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Shall not be long but I'll be here again:
Things at the worst will cease, or else climb upwards
To what they were before: my pretty cousin,
Blessing upon you.

(1)-When we hold rumour
From what we fear, yet know not what we fear.

The present reading seems to afford no sense; and therefore some critical experiments may be properly tried upon it, though, the verses being without any connexion, there is room for suspicion, that some intermediate lines are lost, and that the passage is therefore irretrievable. If it be supposed that the fault arises only from the corruption of some words, and that the traces of the true reading are still to be found, the passage may be changed thus:

-When we bode ruin
From what we fear, yet know not what we fear.

Or in a sense very applicable to the occasion of the conference,

When the bold running
From what they fear, yet know not what they fear.

(2) But float upon a wild and violent sea

and move.

That he who floats upon a rough sea must move is evident, too evident for Shakespeare so emphatically to assert. The line therefore is to be written thus:

Each way, and move---I'll take my leave of you.

Rosse is about to proceed, but finding himself overpowered by his tenderness, breaks off abruptly, for which he makes a short apology and retires.



Malcolm.---LET us seek out some desolate shade,

and there Weep our sad bosoms empty.

Macduff.---Let us rather Hold fast the mortal sword; and, like good men, Bestride our downfal birth-doom: each new morn, New widows howl, new orphans cry, new sorrows Strike heaven on the face, that it resounds As if it felt with Scotland, and yell'd out Like syllables of dolour.

He who can discover what is meant by him that earnestly exhorts him to bestride his downfal birth-doom, is at liberty to adhere to the present text; but those who are willing to confess that such counsel would to them be unintelligible, must endeavour to discover some reading less obscure. It is probable that Shakespeare wrote,

-Like good men, Bestride our downfaln birthdom

The allusion is to a man from whom something valuable is about to be taken by violence, and who, that he may defend it without encumbrance, lays it on the ground, and stands over it with his weapon in his hand. Our birthdom, or birthright, says he, lies on the ground, let us, like men who are to fight for what is dearest to them, not abandon it, but stand over it and defend it. This is a strong picture of obstinate resolution.

Birthdom for birthright is formed by the same analogy with masterdom in this play, signifying the privileges or rights of a master.

Perhaps it might be birth-dame for mother; let us stand over our mother that lies bleeding on the ground.


Malcolm. Now we'll together, and the chance of

goodness Be like our warranted quarrel.

The chance of goodness, as it is commonly read, conveys no sense. If there be not some more important error in the

passage, it should at least be pointed thus ;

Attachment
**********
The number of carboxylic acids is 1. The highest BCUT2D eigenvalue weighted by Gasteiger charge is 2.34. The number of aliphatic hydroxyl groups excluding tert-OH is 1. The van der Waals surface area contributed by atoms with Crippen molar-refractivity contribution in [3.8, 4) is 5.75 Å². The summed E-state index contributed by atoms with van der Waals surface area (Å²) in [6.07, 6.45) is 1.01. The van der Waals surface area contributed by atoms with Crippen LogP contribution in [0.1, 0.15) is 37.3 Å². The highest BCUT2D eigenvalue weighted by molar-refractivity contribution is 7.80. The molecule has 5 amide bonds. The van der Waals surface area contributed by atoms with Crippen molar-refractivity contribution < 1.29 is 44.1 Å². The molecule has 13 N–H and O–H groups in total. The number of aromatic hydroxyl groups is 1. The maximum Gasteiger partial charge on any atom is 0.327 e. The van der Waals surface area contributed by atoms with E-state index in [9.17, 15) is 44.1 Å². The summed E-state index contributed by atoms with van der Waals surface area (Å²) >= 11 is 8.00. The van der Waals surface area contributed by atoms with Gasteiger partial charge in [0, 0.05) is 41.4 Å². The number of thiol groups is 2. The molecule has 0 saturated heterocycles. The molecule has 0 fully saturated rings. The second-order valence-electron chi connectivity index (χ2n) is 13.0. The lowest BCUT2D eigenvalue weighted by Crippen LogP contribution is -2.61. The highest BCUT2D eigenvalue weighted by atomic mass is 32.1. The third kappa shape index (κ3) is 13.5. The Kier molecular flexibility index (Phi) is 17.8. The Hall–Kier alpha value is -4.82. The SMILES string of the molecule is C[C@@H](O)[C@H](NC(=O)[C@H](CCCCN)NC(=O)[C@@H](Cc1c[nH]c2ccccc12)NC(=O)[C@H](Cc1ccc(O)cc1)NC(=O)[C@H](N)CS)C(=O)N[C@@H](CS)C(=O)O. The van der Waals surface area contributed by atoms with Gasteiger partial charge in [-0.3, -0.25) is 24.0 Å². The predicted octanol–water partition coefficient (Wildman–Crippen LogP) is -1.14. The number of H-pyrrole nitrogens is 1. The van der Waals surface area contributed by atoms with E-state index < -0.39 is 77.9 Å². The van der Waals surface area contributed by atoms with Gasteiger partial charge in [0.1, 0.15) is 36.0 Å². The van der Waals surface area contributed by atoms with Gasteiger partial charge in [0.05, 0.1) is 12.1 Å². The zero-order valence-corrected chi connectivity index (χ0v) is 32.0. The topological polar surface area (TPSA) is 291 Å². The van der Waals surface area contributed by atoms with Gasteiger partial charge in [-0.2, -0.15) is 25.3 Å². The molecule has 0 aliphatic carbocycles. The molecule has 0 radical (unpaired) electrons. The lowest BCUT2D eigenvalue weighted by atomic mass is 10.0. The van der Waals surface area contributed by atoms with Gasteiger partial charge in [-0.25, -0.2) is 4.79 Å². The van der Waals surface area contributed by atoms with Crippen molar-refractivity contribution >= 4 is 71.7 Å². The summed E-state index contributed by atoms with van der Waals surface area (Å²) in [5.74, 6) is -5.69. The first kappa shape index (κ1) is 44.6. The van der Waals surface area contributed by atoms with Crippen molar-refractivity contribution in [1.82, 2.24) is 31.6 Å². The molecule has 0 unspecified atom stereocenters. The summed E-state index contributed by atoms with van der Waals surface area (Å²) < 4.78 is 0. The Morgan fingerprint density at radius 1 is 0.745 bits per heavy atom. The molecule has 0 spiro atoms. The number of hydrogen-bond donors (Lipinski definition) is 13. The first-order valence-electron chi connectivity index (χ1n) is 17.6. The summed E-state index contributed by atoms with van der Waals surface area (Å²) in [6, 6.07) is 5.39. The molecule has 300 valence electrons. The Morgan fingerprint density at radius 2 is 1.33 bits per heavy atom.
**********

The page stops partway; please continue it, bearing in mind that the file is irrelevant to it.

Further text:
And the chance, of goodness,
Be like our warranted quarrel.

That is, May the event be, of the goodness of heaven (pro justitia divina] answerable to the cause.

But I am inclined to believe that Shakespeare wrote,

And the chance, O goodness,
Be like our warranted quarrel.

This some of his transcribers wrote with a small o, which another imagined to mean of. If we adopt this reading, the sense will be, and 0 thou sovereign goodness, to whom we now appeal, may our fortune answer to our cause.


Macbeth. BRING me no more reports, let them

fly all, 'Till Birnam wood remove to Dunsinane, I cannot taint with fear. What's the boy Malcolm? Was he not born of woman?

Fly false Thanes,
And mingle with the English epicures.

In the first line of this speech, the proper pauses are not observed in the present editions.

Bring me no more reports---let them fly all--Tell me not any more of desertions--- Let all my

subjects leave me---I am safe till, &c.

The reproach of epicurism, on which Mr. Theobald has bestowed a note, is nothing more than a natural invective uttered by an inhabitant of a barren country, against those who have more opportunities of luxury.


Macbeth. I have liv'd long enough: my way of life Is fall’n into the sear, the yellow leaf.

As there is no relation between the way of life, and fallen into the sear, I am inclined to think, that the

W is only an M inverted, and that it was originally written, My May of life.

I am now passed from the spring to the autumn of my days, but I am without those comforts that should succeed the sprightliness of bloom, and support me in this melancholy season.



Malcolm. "Tis his main hope: for where there is advantage to be given, Both more and less have given him the revolt; And none serve with him but constrained things, Whose hearts are absent too.

The impropriety of the expression advantage to be given instead of advantage given, and the disagreeable repetition of the word given in the next line, incline . me to read,

Where there is a vantage to be gone, Both more and less have given him the revolt.

Advantage or vontage in the time of Shakespeare signified opportunity.

More and less is the same with greater and less. So in the interpolated Mandeville, a book of that age, there is a chapter of India the more and the less.


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